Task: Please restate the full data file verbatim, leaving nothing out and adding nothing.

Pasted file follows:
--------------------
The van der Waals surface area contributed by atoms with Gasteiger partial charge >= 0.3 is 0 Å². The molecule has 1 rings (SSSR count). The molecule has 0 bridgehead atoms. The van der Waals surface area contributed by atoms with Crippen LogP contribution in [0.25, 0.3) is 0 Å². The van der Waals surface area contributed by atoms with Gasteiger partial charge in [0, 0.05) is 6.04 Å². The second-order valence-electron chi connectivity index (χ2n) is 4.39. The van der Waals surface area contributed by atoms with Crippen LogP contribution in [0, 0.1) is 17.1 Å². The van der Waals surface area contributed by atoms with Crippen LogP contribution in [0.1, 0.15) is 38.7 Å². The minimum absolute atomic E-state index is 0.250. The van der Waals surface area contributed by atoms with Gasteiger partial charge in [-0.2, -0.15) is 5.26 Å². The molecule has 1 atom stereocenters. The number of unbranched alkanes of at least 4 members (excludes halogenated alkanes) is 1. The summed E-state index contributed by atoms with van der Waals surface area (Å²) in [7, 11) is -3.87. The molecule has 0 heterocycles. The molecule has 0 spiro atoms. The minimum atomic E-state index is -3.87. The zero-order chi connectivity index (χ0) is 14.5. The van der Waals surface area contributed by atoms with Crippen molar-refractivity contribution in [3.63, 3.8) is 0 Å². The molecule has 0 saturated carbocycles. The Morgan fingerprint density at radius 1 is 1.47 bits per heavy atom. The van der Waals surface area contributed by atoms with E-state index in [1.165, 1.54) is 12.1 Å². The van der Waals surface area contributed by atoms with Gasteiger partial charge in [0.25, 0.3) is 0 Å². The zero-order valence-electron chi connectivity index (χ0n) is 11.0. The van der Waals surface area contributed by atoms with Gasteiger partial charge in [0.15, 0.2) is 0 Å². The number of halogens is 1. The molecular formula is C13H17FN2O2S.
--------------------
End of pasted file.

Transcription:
The van der Waals surface area contributed by atoms with Gasteiger partial charge >= 0.3 is 0 Å². The molecule has 1 rings (SSSR count). The molecule has 0 bridgehead atoms. The van der Waals surface area contributed by atoms with Crippen LogP contribution in [0.25, 0.3) is 0 Å². The van der Waals surface area contributed by atoms with Gasteiger partial charge in [0, 0.05) is 6.04 Å². The second-order valence-electron chi connectivity index (χ2n) is 4.39. The van der Waals surface area contributed by atoms with Crippen LogP contribution in [0, 0.1) is 17.1 Å². The van der Waals surface area contributed by atoms with Crippen LogP contribution in [0.1, 0.15) is 38.7 Å². The minimum absolute atomic E-state index is 0.250. The van der Waals surface area contributed by atoms with Gasteiger partial charge in [-0.2, -0.15) is 5.26 Å². The molecule has 1 atom stereocenters. The number of unbranched alkanes of at least 4 members (excludes halogenated alkanes) is 1. The summed E-state index contributed by atoms with van der Waals surface area (Å²) in [7, 11) is -3.87. The molecule has 0 heterocycles. The molecule has 0 spiro atoms. The minimum atomic E-state index is -3.87. The zero-order chi connectivity index (χ0) is 14.5. The van der Waals surface area contributed by atoms with Crippen molar-refractivity contribution in [3.63, 3.8) is 0 Å². The molecule has 0 saturated carbocycles. The Morgan fingerprint density at radius 1 is 1.47 bits per heavy atom. The van der Waals surface area contributed by atoms with E-state index in [1.165, 1.54) is 12.1 Å². The van der Waals surface area contributed by atoms with Gasteiger partial charge in [0.25, 0.3) is 0 Å². The zero-order valence-electron chi connectivity index (χ0n) is 11.0. The van der Waals surface area contributed by atoms with Gasteiger partial charge in [0.15, 0.2) is 0 Å². The number of halogens is 1. The molecular formula is C13H17FN2O2S.